Banks and financial institutions use different companies to print their checks. Each company utilizes its own security features. While some use similar security measures, others go above and beyond the others. Those who suspect they are victim to identity theft or check fraud should contact the bank and have them do a thorough investigation. A quick inspection of the checks against their security features helps determine authenticity. Some of the most secure checks come from the U.S. Treasury. Other check printing companies try to emulate their features to eliminate fraud.
Many types of checks incorporate a special picture or symbol that has bleeding ink. The U.S. Treasury department, for example, uses a black security seal that turns red when you add water. It acts differently than the ink on the rest of the check because it bleeds. Usually the seal sits in one of the corners of the check.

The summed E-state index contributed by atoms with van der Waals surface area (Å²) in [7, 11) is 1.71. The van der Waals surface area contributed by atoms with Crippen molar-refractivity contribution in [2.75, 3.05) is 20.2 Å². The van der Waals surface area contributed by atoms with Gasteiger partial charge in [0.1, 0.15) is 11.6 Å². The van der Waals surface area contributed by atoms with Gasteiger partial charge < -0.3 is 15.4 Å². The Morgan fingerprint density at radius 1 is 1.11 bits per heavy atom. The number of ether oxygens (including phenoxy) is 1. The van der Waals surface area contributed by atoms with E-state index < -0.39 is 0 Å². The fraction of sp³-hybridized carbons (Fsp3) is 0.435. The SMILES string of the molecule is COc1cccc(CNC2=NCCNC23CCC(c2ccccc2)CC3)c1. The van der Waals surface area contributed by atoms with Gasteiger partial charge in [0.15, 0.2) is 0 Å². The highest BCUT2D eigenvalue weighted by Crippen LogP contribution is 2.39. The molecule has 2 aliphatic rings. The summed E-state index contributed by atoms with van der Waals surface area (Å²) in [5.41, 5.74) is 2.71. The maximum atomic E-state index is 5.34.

Microprinting represents another check security feature meant to eliminate fraud. When you see this type of print on a check, it appears as a line or dots. If you look at it with a magnifying glass, however, you notice words. Fraudulent checks usually incorporate the line you see with the naked eye, but when you magnify the printing, you see no words.
Some check printing companies and the U.S. Treasury use ultraviolet overprinting. This print or picture shows up only when you pass the check under a black light. The printing glows. Since a photocopy machine will not duplicate ultraviolet overprinting, it makes these checks very secure.
Watermarking represents a common security feature on checks. The check company prints them directly on watermarked paper. When held up to a light, words or pictures show up on both the front and the back. Visible watermarks without holding the check up to a light indicate possible fraud. The U.S. Treasury checks have the words, “U.S. Treasury” watermarked all over the paper.